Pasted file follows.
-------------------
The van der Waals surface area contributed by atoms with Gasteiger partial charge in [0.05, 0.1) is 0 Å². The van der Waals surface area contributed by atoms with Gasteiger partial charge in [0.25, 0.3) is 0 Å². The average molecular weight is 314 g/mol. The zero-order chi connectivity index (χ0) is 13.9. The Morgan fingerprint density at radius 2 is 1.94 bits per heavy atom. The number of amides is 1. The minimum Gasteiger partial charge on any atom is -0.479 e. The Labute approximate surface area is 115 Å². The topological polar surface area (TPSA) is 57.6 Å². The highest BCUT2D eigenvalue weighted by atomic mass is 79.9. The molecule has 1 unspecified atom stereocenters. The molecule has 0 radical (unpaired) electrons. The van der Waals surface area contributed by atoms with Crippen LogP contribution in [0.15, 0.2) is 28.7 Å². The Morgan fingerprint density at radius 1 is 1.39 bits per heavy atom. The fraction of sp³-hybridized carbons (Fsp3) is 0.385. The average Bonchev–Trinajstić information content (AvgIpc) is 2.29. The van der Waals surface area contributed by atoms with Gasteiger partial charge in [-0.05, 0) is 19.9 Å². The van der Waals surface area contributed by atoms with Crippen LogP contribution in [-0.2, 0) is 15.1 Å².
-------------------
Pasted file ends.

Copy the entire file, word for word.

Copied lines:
The van der Waals surface area contributed by atoms with Gasteiger partial charge in [0.05, 0.1) is 0 Å². The van der Waals surface area contributed by atoms with Gasteiger partial charge in [0.25, 0.3) is 0 Å². The average molecular weight is 314 g/mol. The zero-order chi connectivity index (χ0) is 13.9. The Morgan fingerprint density at radius 2 is 1.94 bits per heavy atom. The number of amides is 1. The minimum Gasteiger partial charge on any atom is -0.479 e. The Labute approximate surface area is 115 Å². The topological polar surface area (TPSA) is 57.6 Å². The highest BCUT2D eigenvalue weighted by atomic mass is 79.9. The molecule has 1 unspecified atom stereocenters. The molecule has 0 radical (unpaired) electrons. The van der Waals surface area contributed by atoms with Crippen LogP contribution in [0.15, 0.2) is 28.7 Å². The Morgan fingerprint density at radius 1 is 1.39 bits per heavy atom. The fraction of sp³-hybridized carbons (Fsp3) is 0.385. The average Bonchev–Trinajstić information content (AvgIpc) is 2.29. The van der Waals surface area contributed by atoms with Gasteiger partial charge in [-0.05, 0) is 19.9 Å². The van der Waals surface area contributed by atoms with Crippen LogP contribution in [-0.2, 0) is 15.1 Å².